Developing a Cell-Based Therapy for Alopecia

Grantee: George Cotsarelis, Perelman School of Medicine, University of Pennsylvania, Philadelphia, USA

Grant: 3,793,808 DKK

Androgenetic alopecia (AGA, Male or Female Pattern Baldness) is the most common type of hair loss, affecting approximately 50% of men and 30% of women by the age of 50.

Current therapies, including pharmaceutical and surgical interventions, are either marginally effective or expensive with significant limitations. Over the last decade, breakthroughs made in the field of adult stem cells have laid the foundation for a cell-based approach to tissue and organ regeneration. Cell-based therapies will comprise a new wave of medical breakthroughs.

In this study we propose to produce human hair follicles from induced pluripotent stem (iPS) cells by directing these cells to form the two types of cells that are needed for human hair formation, namely the human hair follicle epidermal cells and the hair inductive dermal fibroblasts.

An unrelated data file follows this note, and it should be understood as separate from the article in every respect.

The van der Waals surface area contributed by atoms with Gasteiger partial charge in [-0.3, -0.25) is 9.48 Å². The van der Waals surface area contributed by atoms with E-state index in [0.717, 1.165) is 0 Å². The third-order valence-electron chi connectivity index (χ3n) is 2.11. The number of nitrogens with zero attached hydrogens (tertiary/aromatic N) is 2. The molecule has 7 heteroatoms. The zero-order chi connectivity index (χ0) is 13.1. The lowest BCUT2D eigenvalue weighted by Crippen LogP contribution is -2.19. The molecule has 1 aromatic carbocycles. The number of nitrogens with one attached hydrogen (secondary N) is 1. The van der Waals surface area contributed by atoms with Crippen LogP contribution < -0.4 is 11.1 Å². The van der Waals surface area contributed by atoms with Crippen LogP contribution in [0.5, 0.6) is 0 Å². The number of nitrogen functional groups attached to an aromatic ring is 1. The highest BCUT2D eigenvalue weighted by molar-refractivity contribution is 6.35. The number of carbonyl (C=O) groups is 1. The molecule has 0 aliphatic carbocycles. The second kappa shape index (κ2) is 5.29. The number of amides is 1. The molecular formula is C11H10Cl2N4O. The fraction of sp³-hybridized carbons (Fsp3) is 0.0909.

We will combine our hair biology and tissue-engineering expertise to generate early stage human hair follicles in culture that can be implanted into an animal model to grow into a mature hair. The long-term goals are to develop an innovative cell-based treatment for hair loss and an in vitro platform for testing hair growth compounds.